Western Cape wine
Western Cape is a Geographical Unit within the Wine of Origin classification system of South African wine. Corresponding to the province of Western Cape it includes most of the vineyards in South Africa.
The wines of the Western Cape range from sturdy Rhone-style red wines to aromatic Sauvignon blancs in vineyards cooled by breezes off the Atlantic.
On 2 February 1659 the founder of Cape Town, Jan van Riebeeck, produced the first wine recorded in South Africa. In 1685, the Constantia estate was established in a valley facing False Bay by the Governor of the Cape, Simon van der Stel. His 'Vin de Constance' soon acquired a good reputation. But it was Hendrik Cloete, who bought the homestead in 1778, who really made the name of Constantia famous, with an unfortified wine made from a blend of mostly Muscat de Frontignan (Muscat Blanc à Petits Grains), Pontac, red and white Muscadel (probably clones of Muscat Blanc à Petits Grains??) and a little Chenin blanc. It became a favorite tipple of European kings and emperors, from Frederick the Great to Napoleon. But the vineyards were decimated by phylloxera, the Cloete family were bankrupted, and Groot Constantia was sold to the government as an experimental station. In 1980 Duggie Jooste bought Klein Constantia, redeveloped it, and is now selling a new version of Vin de Constance made from Muscat Blanc à Petits Grains.[dead link]
The Franschhoek Valley was settled over 300 years ago by the French Huguenots. The first official wine route was opened in Stellenbosch in 1971.
Wine of Origin
In 1993, Western Cape was designated as a Geographical Unit under the Wine of Origin scheme.
The Geographical Unit covers almost all of the South African winelands, including the regions of Breede River Valley, Coastal Region, Klein Karoo and Olifants River. It also includes the otherwise unassigned southern districts of Bot River, Cape Agulhas, Overberg, Plettenberg Bay and Walker Bay, and the wards of Cederberg, Ceres, Herbertsdale, Prince Albert Valley, Ruiterbosch and Swartberg.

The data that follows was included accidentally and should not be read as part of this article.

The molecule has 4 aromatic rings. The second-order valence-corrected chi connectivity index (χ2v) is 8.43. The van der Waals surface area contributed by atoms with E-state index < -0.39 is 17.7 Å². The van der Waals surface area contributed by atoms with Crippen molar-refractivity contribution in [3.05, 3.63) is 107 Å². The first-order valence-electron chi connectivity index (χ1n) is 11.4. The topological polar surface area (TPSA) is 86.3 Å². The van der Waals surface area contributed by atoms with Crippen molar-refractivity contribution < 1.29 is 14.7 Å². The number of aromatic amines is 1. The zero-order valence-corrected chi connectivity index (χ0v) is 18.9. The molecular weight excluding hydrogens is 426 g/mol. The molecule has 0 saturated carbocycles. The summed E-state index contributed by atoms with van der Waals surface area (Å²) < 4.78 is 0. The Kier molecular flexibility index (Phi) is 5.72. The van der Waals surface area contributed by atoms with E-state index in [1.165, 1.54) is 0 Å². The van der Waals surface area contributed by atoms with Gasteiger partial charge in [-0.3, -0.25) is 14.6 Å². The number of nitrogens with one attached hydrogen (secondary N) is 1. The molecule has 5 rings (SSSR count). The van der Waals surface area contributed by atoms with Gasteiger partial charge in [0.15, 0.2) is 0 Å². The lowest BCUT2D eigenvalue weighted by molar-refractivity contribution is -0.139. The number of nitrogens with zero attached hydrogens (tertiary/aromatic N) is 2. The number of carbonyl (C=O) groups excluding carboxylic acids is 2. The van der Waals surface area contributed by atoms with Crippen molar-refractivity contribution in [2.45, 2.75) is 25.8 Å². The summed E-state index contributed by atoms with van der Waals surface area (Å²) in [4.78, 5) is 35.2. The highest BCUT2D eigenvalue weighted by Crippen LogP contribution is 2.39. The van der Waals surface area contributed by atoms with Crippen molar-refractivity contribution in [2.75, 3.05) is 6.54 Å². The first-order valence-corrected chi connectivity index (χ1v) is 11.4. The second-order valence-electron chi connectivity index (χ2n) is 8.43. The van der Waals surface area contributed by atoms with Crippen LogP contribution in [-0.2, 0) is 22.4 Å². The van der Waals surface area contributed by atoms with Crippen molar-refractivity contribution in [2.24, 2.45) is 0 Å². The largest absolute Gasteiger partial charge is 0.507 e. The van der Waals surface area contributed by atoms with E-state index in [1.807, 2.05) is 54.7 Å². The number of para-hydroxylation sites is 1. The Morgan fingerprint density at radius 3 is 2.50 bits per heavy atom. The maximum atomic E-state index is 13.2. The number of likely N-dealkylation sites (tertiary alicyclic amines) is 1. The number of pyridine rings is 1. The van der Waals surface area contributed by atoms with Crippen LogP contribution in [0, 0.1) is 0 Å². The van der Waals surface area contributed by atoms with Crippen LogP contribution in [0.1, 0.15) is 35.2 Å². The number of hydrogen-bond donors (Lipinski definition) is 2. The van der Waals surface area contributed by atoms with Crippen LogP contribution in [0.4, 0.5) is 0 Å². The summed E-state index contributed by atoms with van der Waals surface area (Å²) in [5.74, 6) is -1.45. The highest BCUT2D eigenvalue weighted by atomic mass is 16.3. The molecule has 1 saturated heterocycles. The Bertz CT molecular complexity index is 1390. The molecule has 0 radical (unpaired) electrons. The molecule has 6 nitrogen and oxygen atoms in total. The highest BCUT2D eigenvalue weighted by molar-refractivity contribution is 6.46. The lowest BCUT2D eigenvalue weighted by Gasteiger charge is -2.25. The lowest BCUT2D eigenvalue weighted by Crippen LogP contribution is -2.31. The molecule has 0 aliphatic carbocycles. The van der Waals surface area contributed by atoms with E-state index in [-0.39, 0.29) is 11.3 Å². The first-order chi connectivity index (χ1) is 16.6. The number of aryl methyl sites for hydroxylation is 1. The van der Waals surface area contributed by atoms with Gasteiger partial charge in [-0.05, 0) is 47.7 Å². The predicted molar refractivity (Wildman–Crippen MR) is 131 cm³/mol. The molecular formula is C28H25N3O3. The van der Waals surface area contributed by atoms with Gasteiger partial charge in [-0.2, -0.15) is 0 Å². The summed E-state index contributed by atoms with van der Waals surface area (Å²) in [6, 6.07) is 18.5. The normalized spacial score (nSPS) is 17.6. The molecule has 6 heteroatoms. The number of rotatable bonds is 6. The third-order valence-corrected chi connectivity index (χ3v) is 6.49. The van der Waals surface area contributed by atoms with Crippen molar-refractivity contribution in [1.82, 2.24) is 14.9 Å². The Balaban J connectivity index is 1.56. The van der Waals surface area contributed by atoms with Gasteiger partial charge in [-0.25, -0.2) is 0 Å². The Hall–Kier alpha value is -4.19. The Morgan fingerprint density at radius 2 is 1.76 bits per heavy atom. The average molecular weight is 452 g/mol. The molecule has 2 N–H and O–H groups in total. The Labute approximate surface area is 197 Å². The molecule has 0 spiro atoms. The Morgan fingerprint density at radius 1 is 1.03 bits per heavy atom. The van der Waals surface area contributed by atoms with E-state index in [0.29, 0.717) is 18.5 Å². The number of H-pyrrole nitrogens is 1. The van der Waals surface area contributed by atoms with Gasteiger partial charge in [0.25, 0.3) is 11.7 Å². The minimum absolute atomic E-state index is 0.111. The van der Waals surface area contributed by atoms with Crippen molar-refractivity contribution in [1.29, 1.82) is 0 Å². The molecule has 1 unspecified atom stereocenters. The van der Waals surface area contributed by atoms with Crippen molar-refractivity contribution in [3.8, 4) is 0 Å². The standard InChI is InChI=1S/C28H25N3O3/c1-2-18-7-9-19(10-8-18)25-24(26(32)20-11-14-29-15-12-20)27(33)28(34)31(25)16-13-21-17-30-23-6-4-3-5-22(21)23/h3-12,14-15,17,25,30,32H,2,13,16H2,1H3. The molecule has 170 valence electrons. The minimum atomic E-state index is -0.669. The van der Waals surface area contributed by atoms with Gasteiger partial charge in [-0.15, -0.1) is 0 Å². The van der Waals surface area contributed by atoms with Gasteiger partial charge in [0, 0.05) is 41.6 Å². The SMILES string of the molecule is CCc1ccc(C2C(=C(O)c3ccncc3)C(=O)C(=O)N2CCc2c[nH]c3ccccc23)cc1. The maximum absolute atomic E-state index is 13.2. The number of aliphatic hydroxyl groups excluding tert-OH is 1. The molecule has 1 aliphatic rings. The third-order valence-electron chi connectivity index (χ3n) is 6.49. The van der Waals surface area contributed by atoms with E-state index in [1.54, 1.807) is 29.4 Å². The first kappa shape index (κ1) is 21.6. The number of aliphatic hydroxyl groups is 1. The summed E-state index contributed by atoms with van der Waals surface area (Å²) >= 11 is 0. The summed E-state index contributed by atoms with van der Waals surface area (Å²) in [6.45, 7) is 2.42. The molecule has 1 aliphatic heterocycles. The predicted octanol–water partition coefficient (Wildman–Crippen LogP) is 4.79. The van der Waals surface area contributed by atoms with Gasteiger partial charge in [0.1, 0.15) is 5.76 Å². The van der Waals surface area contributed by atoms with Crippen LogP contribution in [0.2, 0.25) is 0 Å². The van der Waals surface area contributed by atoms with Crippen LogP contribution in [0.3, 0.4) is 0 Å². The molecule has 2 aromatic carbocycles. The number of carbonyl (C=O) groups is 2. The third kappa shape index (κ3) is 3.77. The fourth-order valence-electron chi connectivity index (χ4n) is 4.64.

Bot River (Botrivier)
There are two wineries on the banks of the 'butter' river, Goedvertrouw and Beaumont Wines.
The southern tip of Africa, where the Atlantic meets the Indian Ocean, offers a unique terroir where Sauvignon blanc thrives, particularly in the ward of Elim.
Newly declared WO that is home to Bramon Estate, who are best known for a sparkling Sauvignon blanc.
West of Cape Agulhas, this coastal district produces some high quality wines from the Burgundy varieties. Hemel-en-Aarde Valley, Sunday's Glen and Upper Hemel-en-Aarde Valley were recently declared as wards.
The Cape Winelands is a region of the Western Cape Province of South Africa. It is the largest wine producing region in South Africa and is divided into six main wine regions, each offering its own unique wine route. Constantia, Stellenbosch, Franschhoek, Paarl, Robertson and Wellington are the most popular. The geographic area is generally referred to locally as the Boland, meaning uplands in Afrikaans.
Constantia Valley wine region is situated in mountainous surroundings, and is home to some of the oldest wine estates in the country.
Stellenbosch wine region is well known in the Cape. In 1971 the first official wine route was founded by Frans Malan of Simonsig, Spatz Sperling of Delheim, and Niel Joubert of Spier.
World Heritage status
The Cape Winelands and their cultural landscape were added to the UNESCO World Heritage Tentative List on June 24, 2004 in the Cultural category.